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ANALYSIS: King Salman’s snub of Obama matches Netanyahu’s ear-bashing

Analysts say the nuclear deal with Iran is causing problems in the American-Gulf states relationship
King Salman (R) meets with US President Barack Obama at Erga Palace in Riyadh on January 27 (AFP)

NEW YORK, United States – Barack Obama’s summit for rulers of Gulf petro-monarchies at the US president’s retreat was meant to prop up a decades-old alliance amid fears that a nuclear deal with Iran will strengthen Tehran’s hand in the region.

Instead, a two-day meet with envoys from the six-nation Gulf Cooperation Council (GCC) at Camp David and the White House, spotlights stark divisions. Absent of any looming deal to boost US military aid to its oil-rich Sunni allies, key players are not showing up.

Saudi Arabia’s King Salman is one of four Gulf monarchs to skip the photo opportunity with Obama. While quieter than Israeli Prime Minister Benjamin Netanyahu’s bashing of his Iran deal in March, the Saudi snub is widely seen as equally serious.

“King Salman’s decision not to come to Washington is a very deliberate signal of his lack of confidence in US policy in the Middle East. The Saudis are unhappy about Iran, Syria, Iraq and Yemen,” Bruce Riedel, a former CIA and US National Security Council official, told Middle East Eye on Tuesday.

“Unlike Israel, they don’t want a public argument with the Obama administration; they want a very public display of their dissatisfaction. There will be no Netanyahu-like scolding of the president. They send their messages by not coming to the table, not by unseemly food fights.”

Bahrain’s decision to not send King Hamad bin Isa al-Khalifa to Washington was influenced by Riyadh, Riedel added. The absence of rulers from the United Arab Emirates and Oman is likely down to their ill health rather than a diplomatic brushoff.

Israel and GCC states worry that a framework deal between the US, other world powers and Iran does not sufficiently choke Tehran’s uranium-enrichment work and that lifting sanctions gives it more money to cause mischief.

Obama believes the deal’s atomic inspection regime makes the region safer. Critics say it affords Iran a veneer of respectability while it increases cash and arms supplies to Hezbollah and other Shia Muslim forces in Iraq, Syria and Yemen.

Ahead of the meet, the UAE envoy to the US, Youssef Al Otaiba, called for a US-Gulf “security guarantee” to counterbalance Iranian aggression. This could equate to anything from more arms sales to a regional missile shield or a NATO-style defence treaty.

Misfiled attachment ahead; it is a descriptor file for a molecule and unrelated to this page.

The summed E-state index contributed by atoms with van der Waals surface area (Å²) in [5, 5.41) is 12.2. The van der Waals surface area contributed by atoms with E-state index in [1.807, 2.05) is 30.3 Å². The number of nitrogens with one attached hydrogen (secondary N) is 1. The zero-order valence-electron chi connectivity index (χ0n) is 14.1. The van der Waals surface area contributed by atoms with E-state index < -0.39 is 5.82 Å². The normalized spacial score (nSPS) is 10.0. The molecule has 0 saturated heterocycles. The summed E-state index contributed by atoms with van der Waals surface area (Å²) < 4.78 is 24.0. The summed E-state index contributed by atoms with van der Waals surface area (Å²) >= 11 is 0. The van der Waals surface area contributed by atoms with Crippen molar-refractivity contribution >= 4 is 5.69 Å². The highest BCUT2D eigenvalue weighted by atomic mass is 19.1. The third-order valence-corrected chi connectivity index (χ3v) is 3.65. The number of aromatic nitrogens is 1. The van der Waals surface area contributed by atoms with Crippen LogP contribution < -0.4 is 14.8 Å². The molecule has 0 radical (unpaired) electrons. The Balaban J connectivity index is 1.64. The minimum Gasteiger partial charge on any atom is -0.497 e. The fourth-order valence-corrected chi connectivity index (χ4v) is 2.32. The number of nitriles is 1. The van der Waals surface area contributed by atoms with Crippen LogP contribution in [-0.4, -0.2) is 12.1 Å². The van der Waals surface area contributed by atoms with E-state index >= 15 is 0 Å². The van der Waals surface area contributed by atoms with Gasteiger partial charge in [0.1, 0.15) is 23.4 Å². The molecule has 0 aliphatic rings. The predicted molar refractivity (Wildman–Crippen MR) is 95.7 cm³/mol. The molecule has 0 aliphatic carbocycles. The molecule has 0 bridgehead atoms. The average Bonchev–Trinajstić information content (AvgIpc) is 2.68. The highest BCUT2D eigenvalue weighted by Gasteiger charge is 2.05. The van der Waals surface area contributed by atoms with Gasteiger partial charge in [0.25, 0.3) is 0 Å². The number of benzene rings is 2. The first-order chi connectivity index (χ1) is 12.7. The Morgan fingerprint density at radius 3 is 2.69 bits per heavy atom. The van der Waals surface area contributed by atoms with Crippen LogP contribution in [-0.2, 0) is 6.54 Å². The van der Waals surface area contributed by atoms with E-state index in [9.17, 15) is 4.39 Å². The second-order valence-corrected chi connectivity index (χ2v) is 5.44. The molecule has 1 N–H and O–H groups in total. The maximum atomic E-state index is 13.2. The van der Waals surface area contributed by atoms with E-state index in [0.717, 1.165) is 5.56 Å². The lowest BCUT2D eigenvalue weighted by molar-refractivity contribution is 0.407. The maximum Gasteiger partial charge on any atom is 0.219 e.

However, according to analysts, the US wants to extricate itself from Middle East entanglements and pivot to Asia while the GCC manages its own security. It is also conscious of Israel’s desire for military superiority over its Arab neighbours.

Speaking about the summit on Monday, White House security spokesman Ben Rhodes made no mention of a pact. Instead he expected “some form of a statement emerging from the summit that reflects the common positions of the US and the GCC”.

Derek Chollet, a US National Security Advisor until last year, said he did not expect “any sort of NATO Article 5-like arrangement” with the Gulf states, referring to that treaty’s pledge that an attack on one member is considered an attack on all.

According to US National Security Advisor Colin Kahl, the US already has 35,000 troops in the Gulf, a Bahrain-based naval armada, missile batteries and radar systems. Instead of more arms sales, he reiterated Washington’s long-standing call for inter-GCC cooperation.

“The ability of any country in the region to defend against a missile threat pales in comparison to the ability of the GCC as a whole, as a collective, to defend against this threat if their systems were better integrated,” he told reporters on Monday.

According to Jon Alterman, a former US State Department analyst, the US supports Saudi airstrikes on Yemen’s Iran-backed Houthi rebels and would deter an Iranian assault on the Arabian Peninsula. But Gulf leaders are more worried about Iranian proxies in Beirut, Damascus, Baghdad and Sanaa, he said.

“The US does not see eye-to-eye with its Gulf allies on exactly what kind of Iranian aggression should spark a US reaction, because the Iranians tend to act asymmetrically and the US is best at responding to conventional military forces,” he told MEE.

These differences of opinion mark a low point in a strategic alliance that has survived decades of turmoil in the Middle East, Alterman said.

“GCC states want most reassurance where the US is least able and most unwilling to provide it. They see a pattern of Persian expansionism that dates back millennia; the US won’t commit to an open-ended ethnic or sectarian fight,” he added. 

“While we may see some positive developments at this summit, everybody will leave feeling a little dissatisfied.”

For others, the foundations of the US-GCC alliance were already shaky. While the US espouses liberties and democracy, Gulf states are routinely berated for low levels of free speech and their harassment of political opponents and treatment of migrant labourers.  

In Saudi Arabia, the blogger Raif Badawi is serving a 10-year jail term and received the first 50 of his 1,000 lashes after Friday prayers in a public square in Jeddah in January. His crime: setting up an online debate forum. The pressure group Amnesty International calls him a “prisoner of conscience”.

“President Obama has said that the big problem for our Gulf allies is not Iran – it’s the citizenries of those countries that do not feel included in society and lack opportunities,” Tarek Masoud, co-author of The Arab Spring: Pathways of Repression and Reform, told MEE.

“Perhaps this is a message he would like to deliver at Camp David.”

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